IEA boosting innovation

The International Energy Agency

The International Energy Agency (IEA) is a Paris-based autonomous intergovernmental organisation.  It has 30 member countries and 8 association countries and its mission is to shape a secure and sustainable energy future for all.  

The IEA was created in 1974 to ensure the security of oil supplies.  It has evolved over the years. While energy security remains a core mission, the IEA today is at the centre of the global energy debate, focusing on a wide variety of issues, ranging from electricity security to investments, climate change and air pollution, energy access and efficiency, and much more.

G7 agrees to cease financing coal

The G7, late on the second day of debate, agreed on Friday 21st May “to end their financial support for coal development overseas, in a major step towards phasing out the dirtiest fossil fuel” reports Fiona Harvey for the Guardian. Here we have Australia’s major trading partners bar China, “all reaffirmed their commitment to limiting global heating to 1.5C, and committed to phasing out coal and fully decarbonising their energy sectors in the 2030s.” 

milestones to net zero

That the UK, the US, the EU, France, Italy, Germany, Canada, and eventually Japan have agreed to cease financing new coal, comes on the back of IEA’s landmark report, and has significant implications for Australian exports.

Black Wednesday for Big Oil – Shell, Chevron and Exxon take a hit

The IEA report was quickly followed by shareholder revolts and a landmark court victory.

The Dutch Court decision to force Shell to reduce its emissions by 45% by 2030 also included its downstream emissions reports the BBC, and makes it clear that the industry can be held accountable on human rights grounds. The decision has the potential to accelerate a wave of climate litigation across the globe.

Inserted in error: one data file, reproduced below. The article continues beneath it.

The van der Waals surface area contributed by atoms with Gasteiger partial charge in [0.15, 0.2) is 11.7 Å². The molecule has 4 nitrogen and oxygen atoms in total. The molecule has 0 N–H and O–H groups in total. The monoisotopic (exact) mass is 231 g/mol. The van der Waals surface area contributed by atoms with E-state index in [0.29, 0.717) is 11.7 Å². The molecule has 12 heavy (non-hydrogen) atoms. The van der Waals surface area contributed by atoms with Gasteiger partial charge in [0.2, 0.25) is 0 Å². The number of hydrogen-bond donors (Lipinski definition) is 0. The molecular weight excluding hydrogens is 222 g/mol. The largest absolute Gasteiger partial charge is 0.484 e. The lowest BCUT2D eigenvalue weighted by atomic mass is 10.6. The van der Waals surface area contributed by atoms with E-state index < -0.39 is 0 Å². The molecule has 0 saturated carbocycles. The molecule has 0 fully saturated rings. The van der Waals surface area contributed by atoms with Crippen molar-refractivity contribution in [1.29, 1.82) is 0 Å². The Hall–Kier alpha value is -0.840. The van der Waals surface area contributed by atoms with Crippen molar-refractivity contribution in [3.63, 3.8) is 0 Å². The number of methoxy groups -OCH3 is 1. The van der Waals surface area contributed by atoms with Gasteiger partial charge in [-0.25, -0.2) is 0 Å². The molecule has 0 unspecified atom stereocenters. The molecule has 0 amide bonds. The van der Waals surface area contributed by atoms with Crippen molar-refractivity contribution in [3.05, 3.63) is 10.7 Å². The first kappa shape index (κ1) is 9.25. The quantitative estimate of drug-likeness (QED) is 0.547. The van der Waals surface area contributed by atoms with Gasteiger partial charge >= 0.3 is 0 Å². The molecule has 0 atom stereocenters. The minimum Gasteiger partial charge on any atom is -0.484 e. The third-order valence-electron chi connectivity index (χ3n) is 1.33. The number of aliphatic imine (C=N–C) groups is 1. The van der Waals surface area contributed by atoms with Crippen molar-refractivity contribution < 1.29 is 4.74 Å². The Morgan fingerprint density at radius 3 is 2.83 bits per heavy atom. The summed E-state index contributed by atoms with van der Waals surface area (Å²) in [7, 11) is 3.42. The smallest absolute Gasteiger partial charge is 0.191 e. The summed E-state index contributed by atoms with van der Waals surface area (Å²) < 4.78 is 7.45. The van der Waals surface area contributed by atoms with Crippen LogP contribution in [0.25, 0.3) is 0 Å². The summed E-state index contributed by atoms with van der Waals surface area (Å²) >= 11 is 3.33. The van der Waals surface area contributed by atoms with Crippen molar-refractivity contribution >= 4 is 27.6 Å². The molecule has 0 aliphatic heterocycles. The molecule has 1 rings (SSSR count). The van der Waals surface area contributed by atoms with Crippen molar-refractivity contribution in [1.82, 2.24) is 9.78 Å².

Exxon’s largest shareholder, BlackRock, is understood to have supported the successful campaign by dissident shareholder group Engine No 1 to oust Exxon Directors, reports The Guardian. ”Exxon’s diminutive rival was set up last year as an impact investment firm by veteran hedge fund tech investor Chris James in an attempt to replace four Exxon board members with directors who have “experience in successful and profitable energy industry transformations”. The conventional wisdom is that it requires at least 3% to shift a corporate, but this tiny hedge fund ousted two Directors with a bare $54 million in holdings.

“There is no doubt that this week’s news has been not so much a shot across the bows as a direct hit to the hull of Big Oil,” says Mark Lewis, the chief sustainability strategist at BNP Paribas Asset Management, as reported in The Guardian. “They will have to recognise now that no amount of patching up the hole will do; shareholders and society want the vessel completely overhauled … Within days of the oil industry’s ‘Black Wednesday’ reckoning, credit rating agency Moody’s warned that the credit risk of major oil producers had increased.” Oil and gas returns have been poor in the last decade, and it is likely that the industry will face increasing pressure from frustrated shareholders.

A landmark decision – Australian teenagers are owed a Duty of Care

Eight teenagers and a nun have been awarded a world-first decision, where Federal Court Justice Bromberg found that the environment minister “had a duty of care to not act in a way that would cause future harm to younger people”, reports The Guardian. “That duty says that the minister must not act in a way that causes harm – future harm – from climate change to younger people,” said David Barnden, a lawyer representing the children, outside court. Although the Court stopped short in blocking Whitehaven Coal expansion, the parties have been ordered to make further submissions on duty of care in the context of the coal mine expansion.

Izzy Raj-Seppings is just 13, and has a great deal to lose from the climate crisis. She is one of eight Australian teens bringing this class action, reports Reuters. “I definitely have hope because if you look around you can see all the incredible climate activists – young and old – all these people fighting for what’s right. We are making change.”